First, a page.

Демография России (сайт посвящён проф. Д. И. Валентею)
Max Reed


From: Peter Calder Subject: Vital INFORMATION Date: Mon, 21 Oct 2002 
Peter Calder Freelance Moscow

One of the biggest problems that I have with life in 21st century Russia is the inability to obtain factual, objective, reliable and useful INFORMATION.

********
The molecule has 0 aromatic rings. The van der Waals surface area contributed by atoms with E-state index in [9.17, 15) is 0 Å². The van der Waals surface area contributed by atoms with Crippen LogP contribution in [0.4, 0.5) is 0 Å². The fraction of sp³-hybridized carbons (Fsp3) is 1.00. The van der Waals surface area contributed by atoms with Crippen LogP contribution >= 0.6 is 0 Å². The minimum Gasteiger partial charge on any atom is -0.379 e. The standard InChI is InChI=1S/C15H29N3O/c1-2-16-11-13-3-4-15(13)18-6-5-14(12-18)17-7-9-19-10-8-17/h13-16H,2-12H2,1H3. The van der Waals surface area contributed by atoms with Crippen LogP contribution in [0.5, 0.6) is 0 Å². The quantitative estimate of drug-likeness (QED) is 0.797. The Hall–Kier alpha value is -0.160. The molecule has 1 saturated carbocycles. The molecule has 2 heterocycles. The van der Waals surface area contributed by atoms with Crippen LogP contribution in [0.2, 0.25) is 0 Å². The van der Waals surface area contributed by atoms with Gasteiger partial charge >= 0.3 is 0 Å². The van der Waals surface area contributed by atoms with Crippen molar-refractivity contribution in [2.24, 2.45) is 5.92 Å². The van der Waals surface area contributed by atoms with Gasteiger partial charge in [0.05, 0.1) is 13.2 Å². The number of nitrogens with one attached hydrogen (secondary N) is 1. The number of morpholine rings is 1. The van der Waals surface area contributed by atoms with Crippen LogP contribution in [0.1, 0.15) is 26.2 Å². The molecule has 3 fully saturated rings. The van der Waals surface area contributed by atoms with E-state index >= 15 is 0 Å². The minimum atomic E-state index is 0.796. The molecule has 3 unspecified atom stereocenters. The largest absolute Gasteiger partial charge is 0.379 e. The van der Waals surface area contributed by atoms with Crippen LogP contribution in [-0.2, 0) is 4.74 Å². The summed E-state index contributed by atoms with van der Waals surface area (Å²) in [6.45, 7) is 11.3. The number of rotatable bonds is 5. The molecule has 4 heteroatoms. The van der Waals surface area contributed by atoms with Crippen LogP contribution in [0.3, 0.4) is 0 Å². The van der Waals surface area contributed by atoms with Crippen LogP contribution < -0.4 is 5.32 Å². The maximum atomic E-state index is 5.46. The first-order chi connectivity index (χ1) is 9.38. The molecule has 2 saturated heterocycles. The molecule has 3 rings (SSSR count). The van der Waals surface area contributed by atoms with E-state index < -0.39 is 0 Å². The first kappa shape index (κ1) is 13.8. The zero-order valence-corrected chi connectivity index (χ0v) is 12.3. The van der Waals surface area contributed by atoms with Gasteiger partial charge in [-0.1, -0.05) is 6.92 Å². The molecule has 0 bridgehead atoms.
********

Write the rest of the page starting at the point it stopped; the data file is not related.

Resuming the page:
Here I am not referring to top-secret data regarding issues such as the sources of private income of certain public persons or a catalogue of things missing from atomic weapons’ sites, but rather more simple things, like for example, at what time the train leaves for Kaluga. Nor am I in any way interested in just how badly the transport system needs refurbishing, no, I am more interested in finding out things of a more mundane nature, for example, the timetable for performances of the Old Circus. I am even interested to know precisely where this circus is geographically situated. I am at a loss to explain this personal deficiency of mine, this constant inability to get at the hard facts. Even when I attempt to obtain this elusive commodity, INFORMATION, in my own tongue, from others who are able to respond in kind, the difficulty persists. I am as yet undecided whether the information sought is just not there to be had or whether those that have it are reluctant to share it with me. Could it be plain selfishness or some sort of Slavic perverseness? It seems to me that such material is not readily available to many others also. Well let’s say, the ‘others’ that I am most closely associated with. When pressed for definitive answers to questions that are concerned with getting a grasp on certain facts, there is always this measured vagueness of response.